Twenty years into this kaleidoscope musical odyssey, Defever shrugs away any attempt to talk about the subtle nuances of these songs and any potential identity, or message, they may have taken on, over the years. He’s not exactly a Springsteen or a Costello type singer/songwriter, able to tumble into some quiet, cordial coffee-shop convo about what his songs meant or how everyone got it wrong or whatever.
“I don’t try to guess what I was thinking back then,” Defever said. “It’s a blur to me. I’m working on stuff right now where, two weeks ago, I listened to it and I can’t imagine what I was doing then. I wake up in the morning and it’s just a blank piece of paper.”
He takes the slipperiness of his songwriting even further.
“When people ask me: do you play in a band…? –when I’m playing guitar somewhere, I answer: No. People will tell me that their familiar a little bit with HNIA and then ask: So, how many albums do you have out? And I’ll answer: three or four…”
(Not to get hung up on facts, but it’s actually well over a dozen releases, many of them split between his own timeSTEREO label and 4AD records).
Defever said an MP3 he recently released to help promote Sweet’s re-release matches none of the songs on the final track list. “One of the things that really works for me is: no one listens to what I do.” Handmade Birds or even Stereogum didn’t seem to notice. “There’s nobody paying attention, so I have a lot of freedom, do you know what I mean?”
In any case, Sweet’s re-release comes joined with HNIA’s string of “20th anniversary shows.”
Asked if it was Handmade’s suggestion or his own volition to acknowledge the “birthday,” Defever said, sighing, “It’s embarrassing.”
“I’m the guy who lies about how old he is. I’m an idiot for making a poster that says 20-yearnniversary and then not wanting people to know how old we are. You’re right, I guess I made a mistake.”
“Pretty much, the rule is: I figure out what I wanna do, and then I do the opposite.”
When asked about the line he toes, between art and music, noise and melody, songwriting and performance: “To be honest with you, I’ve been tring to sort of figure that out for myself with these bands. At what point can I announce that we’re gonna have a Bike Ride, a 20-year-anniversary-Bike-Ride, and call that a His Name Is Alive event. And how is that different than the bike ride I had last weekend?”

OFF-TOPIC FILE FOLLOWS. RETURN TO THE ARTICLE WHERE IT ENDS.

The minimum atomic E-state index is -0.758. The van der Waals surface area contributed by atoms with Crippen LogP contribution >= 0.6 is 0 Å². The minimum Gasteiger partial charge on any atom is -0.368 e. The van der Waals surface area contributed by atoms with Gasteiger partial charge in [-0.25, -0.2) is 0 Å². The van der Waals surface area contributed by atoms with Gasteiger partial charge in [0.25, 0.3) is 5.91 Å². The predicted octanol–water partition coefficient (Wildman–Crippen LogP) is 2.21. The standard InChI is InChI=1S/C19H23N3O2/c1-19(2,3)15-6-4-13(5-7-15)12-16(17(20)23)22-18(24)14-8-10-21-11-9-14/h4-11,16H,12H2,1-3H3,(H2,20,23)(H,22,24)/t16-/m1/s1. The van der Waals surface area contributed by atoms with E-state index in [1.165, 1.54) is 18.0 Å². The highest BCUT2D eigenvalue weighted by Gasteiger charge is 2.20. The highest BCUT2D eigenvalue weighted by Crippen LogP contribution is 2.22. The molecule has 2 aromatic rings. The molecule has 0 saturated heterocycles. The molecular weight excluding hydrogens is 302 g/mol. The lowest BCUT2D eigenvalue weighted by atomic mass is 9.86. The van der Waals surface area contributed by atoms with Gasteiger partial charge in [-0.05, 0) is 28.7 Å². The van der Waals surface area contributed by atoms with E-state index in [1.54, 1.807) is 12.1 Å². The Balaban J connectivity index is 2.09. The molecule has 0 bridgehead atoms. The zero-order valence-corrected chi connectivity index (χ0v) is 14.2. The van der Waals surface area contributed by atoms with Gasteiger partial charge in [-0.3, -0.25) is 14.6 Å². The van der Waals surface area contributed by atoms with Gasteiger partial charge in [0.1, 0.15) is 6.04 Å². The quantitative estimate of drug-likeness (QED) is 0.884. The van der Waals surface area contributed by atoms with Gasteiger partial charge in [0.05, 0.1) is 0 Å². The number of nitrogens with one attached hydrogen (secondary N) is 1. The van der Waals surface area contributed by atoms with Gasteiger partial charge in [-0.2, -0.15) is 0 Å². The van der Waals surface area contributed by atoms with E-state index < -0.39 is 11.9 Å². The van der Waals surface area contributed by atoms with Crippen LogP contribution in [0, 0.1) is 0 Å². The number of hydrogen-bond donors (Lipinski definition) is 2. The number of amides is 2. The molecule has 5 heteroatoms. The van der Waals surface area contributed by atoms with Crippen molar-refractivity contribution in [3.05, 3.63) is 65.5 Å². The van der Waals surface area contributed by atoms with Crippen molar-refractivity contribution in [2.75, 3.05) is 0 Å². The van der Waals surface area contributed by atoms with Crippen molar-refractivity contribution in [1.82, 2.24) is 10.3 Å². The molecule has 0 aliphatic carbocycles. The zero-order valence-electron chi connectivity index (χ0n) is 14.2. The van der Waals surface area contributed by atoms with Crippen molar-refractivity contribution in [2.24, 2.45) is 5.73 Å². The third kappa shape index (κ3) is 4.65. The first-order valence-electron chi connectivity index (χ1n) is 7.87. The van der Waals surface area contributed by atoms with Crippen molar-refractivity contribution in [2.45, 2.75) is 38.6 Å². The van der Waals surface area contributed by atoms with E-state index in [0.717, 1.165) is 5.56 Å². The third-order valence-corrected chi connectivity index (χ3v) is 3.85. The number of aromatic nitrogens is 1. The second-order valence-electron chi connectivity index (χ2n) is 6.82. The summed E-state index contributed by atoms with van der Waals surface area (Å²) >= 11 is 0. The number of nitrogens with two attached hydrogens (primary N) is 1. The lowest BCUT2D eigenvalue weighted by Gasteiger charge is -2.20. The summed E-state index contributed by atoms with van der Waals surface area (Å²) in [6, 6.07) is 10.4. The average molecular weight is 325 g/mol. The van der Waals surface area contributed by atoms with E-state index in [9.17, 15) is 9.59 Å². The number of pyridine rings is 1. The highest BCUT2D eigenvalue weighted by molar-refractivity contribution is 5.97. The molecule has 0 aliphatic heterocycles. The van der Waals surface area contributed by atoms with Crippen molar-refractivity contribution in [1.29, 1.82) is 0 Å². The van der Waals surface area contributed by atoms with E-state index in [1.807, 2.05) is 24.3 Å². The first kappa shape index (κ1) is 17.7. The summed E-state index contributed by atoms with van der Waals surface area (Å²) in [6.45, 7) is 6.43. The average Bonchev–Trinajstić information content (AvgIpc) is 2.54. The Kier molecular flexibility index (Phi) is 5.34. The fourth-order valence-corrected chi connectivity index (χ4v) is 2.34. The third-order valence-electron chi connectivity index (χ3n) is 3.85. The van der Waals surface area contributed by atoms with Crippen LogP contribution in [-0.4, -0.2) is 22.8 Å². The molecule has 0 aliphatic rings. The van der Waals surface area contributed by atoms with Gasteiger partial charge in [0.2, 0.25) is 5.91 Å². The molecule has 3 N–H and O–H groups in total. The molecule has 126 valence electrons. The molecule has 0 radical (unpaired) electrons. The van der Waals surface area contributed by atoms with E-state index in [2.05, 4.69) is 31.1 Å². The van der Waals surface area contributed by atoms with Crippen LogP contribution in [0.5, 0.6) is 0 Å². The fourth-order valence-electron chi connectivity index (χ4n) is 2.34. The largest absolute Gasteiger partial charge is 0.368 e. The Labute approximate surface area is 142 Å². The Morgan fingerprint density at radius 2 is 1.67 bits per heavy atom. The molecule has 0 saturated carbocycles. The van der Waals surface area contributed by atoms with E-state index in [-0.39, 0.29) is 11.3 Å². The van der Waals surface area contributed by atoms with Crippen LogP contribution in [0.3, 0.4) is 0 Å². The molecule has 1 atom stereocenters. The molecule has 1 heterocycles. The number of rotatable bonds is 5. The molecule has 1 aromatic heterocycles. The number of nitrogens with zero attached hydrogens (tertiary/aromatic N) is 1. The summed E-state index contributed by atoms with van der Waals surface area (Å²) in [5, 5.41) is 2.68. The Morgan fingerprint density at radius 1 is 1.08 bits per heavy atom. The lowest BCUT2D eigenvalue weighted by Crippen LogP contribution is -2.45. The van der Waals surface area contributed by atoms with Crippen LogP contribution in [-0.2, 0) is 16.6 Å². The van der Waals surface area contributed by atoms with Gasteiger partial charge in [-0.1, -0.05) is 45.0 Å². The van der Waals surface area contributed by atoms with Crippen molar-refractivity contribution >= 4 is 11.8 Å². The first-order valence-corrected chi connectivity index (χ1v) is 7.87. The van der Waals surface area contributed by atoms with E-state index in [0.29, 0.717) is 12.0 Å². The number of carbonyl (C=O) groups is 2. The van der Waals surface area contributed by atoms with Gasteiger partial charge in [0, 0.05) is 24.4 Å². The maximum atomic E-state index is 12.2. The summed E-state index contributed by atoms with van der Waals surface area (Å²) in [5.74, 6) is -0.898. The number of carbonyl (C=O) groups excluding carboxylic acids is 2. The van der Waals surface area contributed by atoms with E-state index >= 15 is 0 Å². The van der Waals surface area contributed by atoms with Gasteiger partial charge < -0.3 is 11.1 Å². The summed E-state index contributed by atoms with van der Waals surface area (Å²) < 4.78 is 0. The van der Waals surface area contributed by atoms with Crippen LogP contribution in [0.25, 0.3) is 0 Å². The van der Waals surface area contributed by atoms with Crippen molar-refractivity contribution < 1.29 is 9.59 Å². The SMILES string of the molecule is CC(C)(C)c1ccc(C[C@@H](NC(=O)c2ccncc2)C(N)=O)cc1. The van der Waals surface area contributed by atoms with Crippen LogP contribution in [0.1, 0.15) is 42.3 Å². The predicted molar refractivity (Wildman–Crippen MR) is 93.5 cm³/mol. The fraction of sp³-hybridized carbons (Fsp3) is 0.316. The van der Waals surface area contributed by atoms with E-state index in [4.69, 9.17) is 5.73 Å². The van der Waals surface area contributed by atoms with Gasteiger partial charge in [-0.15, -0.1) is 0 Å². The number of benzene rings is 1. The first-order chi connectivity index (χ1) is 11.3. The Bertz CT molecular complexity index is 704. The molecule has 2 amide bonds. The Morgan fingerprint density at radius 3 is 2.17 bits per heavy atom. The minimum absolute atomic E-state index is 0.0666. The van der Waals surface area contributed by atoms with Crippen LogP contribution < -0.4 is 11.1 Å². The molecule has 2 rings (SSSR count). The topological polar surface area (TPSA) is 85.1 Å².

“It’s like, when you go to Subway and you get a sandwich, it’s $5 per foot, or something. If you go to Panera Bread, it’s $7. And if you go to the fanciest restaurant in the world that has lavender-infused bread made out of cashews, -that’s like $25. And you know that’s art. You can tell. But you’re not sure if it’s art at Panera Bread.”
“That’s where I’m at…”
His Name Is Alive songs, taken as an overarching canon, are the epitome of conundrum. It’s like a full pantry of different flavors. One some shelves they’re taken as intimate, on others they’re taken as impenetrable…on other shelves they’re digested soothingly, taken as meditative, but on other levels its caustic, skeletal or overtly provocative.
Does that make the songwriting process, for the mind making all these meandering songs, more of a personal, or impersonal experience?
“No! The question is for you! What is the answer?”
“…It’s personal…unfortunately. It’s real. It’s horrible. A true story. Autobiographical.”
“There’s a part of it where I feel like this music is sort of personal and it’s sort of what I’m doing and it’s way in my head, but at the same time, I am putting it out there. I’m not all the-way-Emily-Dickinson, ya know? But it works. It’s an uncomfortable compromise where nobody wins so…